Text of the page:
“The best part about working on Chicago was working with Mrs. Dawson, Clare Kennedy, and Clare Adamczyk. It was nice to see the development of a generation of technicians and directors.” -Ms. Russell (Director)

“The best part was spending time with talented, authentic, kind, genuine, excited, entertaining people who make the show enjoyable and the best version of Chicago that Broadway has ever seen in the history of musical theater.” -Lydia Woodgate ’20 (Liz)

“The best part of working on Chicago was the relationships that came out of it. I have become so much closer with so many people. The NDA thespian troupe is so supportive, and every single time I came off stage, I would be complimented and congratulated. I’m so grateful to have been a part of it.” -Katherine Dee ’22 (Amos Hart)

“Chicago was the best musical I was in during my four years at NDA, because of the countless laughs and inside jokes I will forever share with 40 girls I have come to know as my family.” -Joleen Johnston ’19 (Razzle Dazzle Dancer)

“The hardest part was learning how to find a balance between yelling and singing in Cell Block Tango and staying in character while dancing all at the same time. The best part was how close the cast got! I’ve never seen a musical cast get this close and I loved getting to know everyone that was a part of it.” -Catherine Landry ’19 (Annie)

On opening night, all were excited and nervous. The cast arrived at 5 PM and immediately started prepping costumes and makeup. Tables for tickets, concession stand, and the board for notes to the actresses were all set up. By six o’clock musicians began to show up, and the cast were getting their mics prepared. Everyone on the set was simultaneously participating in secret psyche and signing the “thank you” cards for Ms. Russell, Mrs. Dawson, and the Clares. Around 7:00 pm students, parents, and teachers began to fill the auditorium, eager to see the show.While all the girls and directors behind the curtain followed their stage tradition of “circling up.” This is when everyone tried to relax their nerves and wished everyone the best of luck.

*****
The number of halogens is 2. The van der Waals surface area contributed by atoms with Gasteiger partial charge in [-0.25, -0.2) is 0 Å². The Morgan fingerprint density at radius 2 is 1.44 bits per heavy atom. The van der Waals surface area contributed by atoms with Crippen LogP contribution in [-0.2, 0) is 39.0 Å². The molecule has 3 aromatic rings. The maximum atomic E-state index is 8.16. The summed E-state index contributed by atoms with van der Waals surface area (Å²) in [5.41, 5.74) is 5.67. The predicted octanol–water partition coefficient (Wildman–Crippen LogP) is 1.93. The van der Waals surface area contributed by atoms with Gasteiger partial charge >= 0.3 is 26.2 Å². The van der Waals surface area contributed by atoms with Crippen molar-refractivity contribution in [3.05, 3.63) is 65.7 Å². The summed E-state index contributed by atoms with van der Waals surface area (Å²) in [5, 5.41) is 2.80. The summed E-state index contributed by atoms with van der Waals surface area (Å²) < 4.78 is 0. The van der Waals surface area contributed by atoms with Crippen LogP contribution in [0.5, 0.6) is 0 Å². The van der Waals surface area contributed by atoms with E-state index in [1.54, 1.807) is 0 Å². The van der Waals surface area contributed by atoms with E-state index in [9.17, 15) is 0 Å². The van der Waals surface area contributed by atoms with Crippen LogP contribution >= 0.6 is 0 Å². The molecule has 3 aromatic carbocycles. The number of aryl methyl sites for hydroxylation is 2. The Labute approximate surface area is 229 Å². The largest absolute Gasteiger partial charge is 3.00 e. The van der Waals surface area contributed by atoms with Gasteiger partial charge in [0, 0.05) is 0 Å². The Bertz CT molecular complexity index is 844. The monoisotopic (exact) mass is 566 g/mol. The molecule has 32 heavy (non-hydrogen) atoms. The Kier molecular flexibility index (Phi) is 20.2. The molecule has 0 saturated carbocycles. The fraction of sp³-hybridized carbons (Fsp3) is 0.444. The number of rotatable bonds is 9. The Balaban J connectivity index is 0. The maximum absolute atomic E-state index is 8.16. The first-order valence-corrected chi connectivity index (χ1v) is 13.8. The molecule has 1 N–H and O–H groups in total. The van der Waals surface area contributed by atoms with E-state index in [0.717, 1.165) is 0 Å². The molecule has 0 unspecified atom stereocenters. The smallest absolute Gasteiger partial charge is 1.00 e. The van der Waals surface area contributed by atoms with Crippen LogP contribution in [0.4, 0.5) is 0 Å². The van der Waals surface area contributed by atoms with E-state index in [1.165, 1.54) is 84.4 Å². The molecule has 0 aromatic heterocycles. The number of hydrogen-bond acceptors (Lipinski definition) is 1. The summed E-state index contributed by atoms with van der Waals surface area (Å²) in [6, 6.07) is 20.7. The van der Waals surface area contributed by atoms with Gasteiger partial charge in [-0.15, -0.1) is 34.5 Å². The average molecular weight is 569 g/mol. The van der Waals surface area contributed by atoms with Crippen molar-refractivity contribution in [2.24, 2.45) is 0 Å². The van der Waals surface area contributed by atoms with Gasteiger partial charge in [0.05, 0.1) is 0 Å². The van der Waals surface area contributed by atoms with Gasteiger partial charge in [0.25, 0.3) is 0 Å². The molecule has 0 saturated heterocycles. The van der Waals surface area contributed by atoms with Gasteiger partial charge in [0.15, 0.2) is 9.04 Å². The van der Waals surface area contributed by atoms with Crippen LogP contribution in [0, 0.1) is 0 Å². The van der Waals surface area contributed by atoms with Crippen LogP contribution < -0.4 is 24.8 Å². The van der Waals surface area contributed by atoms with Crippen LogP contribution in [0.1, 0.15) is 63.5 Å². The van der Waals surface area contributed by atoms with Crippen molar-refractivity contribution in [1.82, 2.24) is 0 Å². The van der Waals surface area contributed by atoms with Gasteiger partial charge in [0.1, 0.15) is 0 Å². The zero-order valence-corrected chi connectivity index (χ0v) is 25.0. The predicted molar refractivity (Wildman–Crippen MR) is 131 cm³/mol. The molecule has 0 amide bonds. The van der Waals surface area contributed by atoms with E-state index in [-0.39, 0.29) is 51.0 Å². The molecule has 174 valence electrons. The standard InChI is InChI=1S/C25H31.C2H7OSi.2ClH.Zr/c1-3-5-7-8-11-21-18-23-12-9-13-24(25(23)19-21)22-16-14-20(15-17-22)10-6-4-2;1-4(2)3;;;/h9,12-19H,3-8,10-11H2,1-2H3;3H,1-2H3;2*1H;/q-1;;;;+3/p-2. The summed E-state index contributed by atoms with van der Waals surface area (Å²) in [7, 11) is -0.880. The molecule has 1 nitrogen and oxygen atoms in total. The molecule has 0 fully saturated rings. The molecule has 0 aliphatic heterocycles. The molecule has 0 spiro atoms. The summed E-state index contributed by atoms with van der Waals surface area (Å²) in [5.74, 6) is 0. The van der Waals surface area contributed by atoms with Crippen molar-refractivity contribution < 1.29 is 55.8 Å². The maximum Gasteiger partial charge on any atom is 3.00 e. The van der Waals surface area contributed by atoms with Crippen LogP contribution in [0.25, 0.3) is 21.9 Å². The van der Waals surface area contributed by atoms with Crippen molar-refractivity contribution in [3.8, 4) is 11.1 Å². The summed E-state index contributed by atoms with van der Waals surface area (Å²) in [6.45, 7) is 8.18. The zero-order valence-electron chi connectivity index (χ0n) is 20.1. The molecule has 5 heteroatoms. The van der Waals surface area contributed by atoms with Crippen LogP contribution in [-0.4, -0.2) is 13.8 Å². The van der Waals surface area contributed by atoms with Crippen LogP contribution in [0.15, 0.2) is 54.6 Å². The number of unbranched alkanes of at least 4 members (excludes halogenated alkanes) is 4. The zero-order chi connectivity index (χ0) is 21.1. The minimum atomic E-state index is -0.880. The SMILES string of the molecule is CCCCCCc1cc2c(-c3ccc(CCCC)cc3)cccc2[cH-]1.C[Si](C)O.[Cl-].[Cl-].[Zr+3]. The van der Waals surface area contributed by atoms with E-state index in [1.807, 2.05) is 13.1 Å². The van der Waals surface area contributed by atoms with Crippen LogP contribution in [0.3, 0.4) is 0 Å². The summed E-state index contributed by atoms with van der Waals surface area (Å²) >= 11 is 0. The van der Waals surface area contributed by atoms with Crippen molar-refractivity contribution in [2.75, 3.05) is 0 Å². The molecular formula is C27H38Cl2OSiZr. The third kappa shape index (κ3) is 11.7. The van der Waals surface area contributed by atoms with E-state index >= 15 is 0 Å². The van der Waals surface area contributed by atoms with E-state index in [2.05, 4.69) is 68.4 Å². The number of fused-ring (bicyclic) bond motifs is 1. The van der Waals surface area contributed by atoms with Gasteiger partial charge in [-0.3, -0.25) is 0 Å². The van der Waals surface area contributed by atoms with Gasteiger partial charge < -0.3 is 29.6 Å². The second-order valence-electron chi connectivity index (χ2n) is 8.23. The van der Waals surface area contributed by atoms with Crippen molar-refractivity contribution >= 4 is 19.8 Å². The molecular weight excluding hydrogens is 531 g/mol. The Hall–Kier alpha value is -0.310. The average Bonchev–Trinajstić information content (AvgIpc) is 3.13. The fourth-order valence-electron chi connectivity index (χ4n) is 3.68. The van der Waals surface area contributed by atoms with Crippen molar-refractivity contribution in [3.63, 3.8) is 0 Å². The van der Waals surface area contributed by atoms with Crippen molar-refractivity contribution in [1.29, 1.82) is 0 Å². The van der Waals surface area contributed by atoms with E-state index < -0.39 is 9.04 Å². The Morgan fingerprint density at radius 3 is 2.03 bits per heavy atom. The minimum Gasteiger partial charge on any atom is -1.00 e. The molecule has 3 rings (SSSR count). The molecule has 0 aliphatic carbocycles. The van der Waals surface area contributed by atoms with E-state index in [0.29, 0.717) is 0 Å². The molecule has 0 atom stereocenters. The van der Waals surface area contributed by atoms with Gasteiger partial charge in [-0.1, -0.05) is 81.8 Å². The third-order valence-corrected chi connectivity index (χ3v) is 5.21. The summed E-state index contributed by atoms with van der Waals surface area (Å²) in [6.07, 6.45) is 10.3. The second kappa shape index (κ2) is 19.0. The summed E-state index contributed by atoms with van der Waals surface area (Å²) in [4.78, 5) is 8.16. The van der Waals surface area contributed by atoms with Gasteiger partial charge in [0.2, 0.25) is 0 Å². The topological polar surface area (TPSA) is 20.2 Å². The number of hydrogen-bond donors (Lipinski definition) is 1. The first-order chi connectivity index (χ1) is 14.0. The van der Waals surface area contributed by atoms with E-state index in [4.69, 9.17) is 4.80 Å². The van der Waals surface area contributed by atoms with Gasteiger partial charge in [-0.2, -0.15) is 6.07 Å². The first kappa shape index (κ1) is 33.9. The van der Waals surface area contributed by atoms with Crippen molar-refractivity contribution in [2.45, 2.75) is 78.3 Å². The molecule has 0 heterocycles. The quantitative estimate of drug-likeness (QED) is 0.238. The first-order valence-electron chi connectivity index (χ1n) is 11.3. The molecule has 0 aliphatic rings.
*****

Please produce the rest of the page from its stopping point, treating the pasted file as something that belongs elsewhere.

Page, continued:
From there, the first show commenced. There were minor technical difficulties, but regardless, the students never stopped and their professionalism and enthusiasm didn’t waver. The audience laughed on cue after each punch line and applauded with awe after each musical number. They cheered and gave a standing ovation at the end of each of the three shows, each show becoming better than the one before. Everyone gave it their all to wow the audience… and they did. Following the final Sunday matinee performance, everyone from cast to crew was very emotional. Building up to these emotions before the Sunday show by presenting seniors with their senior gifts. At this point, not many were able to hold back the tears. Before the last show closed out, the seniors thanked all the adults who made the show possible and parents, siblings, and friends gathered with the cast to take photos. This was a show nobody wanted to forget!

Throughout the production members of the cast and crew became closer and closer. Many new friendships formed and many students were reminded of why they love performing so much. Although the cast members were exhausted after two months of rehearsal they were also sad to leave the show and their roles behind on the empty stage.